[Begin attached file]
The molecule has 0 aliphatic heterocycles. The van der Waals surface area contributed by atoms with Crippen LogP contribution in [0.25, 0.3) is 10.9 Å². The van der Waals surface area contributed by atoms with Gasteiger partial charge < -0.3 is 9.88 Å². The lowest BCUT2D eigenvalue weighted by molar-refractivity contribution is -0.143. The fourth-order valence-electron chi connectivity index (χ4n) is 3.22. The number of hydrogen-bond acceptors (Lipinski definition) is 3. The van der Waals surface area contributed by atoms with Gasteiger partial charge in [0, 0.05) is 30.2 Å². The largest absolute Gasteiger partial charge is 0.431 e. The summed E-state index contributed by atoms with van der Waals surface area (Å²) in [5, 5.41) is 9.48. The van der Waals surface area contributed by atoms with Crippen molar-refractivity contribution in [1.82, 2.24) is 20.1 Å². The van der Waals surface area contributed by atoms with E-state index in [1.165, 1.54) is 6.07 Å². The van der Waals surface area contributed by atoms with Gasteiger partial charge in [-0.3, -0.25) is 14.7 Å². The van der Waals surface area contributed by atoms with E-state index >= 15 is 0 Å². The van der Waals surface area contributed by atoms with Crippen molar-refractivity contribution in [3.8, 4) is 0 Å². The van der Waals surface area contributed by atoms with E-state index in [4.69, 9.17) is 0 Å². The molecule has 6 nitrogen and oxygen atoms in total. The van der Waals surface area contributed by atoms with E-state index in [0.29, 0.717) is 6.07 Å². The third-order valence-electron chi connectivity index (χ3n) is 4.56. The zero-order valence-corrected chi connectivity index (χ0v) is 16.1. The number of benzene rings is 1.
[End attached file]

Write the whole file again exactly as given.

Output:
The molecule has 0 aliphatic heterocycles. The van der Waals surface area contributed by atoms with Crippen LogP contribution in [0.25, 0.3) is 10.9 Å². The van der Waals surface area contributed by atoms with Gasteiger partial charge < -0.3 is 9.88 Å². The lowest BCUT2D eigenvalue weighted by molar-refractivity contribution is -0.143. The fourth-order valence-electron chi connectivity index (χ4n) is 3.22. The number of hydrogen-bond acceptors (Lipinski definition) is 3. The van der Waals surface area contributed by atoms with Gasteiger partial charge in [0, 0.05) is 30.2 Å². The largest absolute Gasteiger partial charge is 0.431 e. The summed E-state index contributed by atoms with van der Waals surface area (Å²) in [5, 5.41) is 9.48. The van der Waals surface area contributed by atoms with Crippen molar-refractivity contribution in [1.82, 2.24) is 20.1 Å². The van der Waals surface area contributed by atoms with E-state index in [1.165, 1.54) is 6.07 Å². The van der Waals surface area contributed by atoms with Gasteiger partial charge in [-0.3, -0.25) is 14.7 Å². The van der Waals surface area contributed by atoms with E-state index >= 15 is 0 Å². The van der Waals surface area contributed by atoms with Crippen molar-refractivity contribution in [3.8, 4) is 0 Å². The van der Waals surface area contributed by atoms with E-state index in [4.69, 9.17) is 0 Å². The molecule has 6 nitrogen and oxygen atoms in total. The van der Waals surface area contributed by atoms with E-state index in [0.29, 0.717) is 6.07 Å². The third-order valence-electron chi connectivity index (χ3n) is 4.56. The zero-order valence-corrected chi connectivity index (χ0v) is 16.1. The number of benzene rings is 1.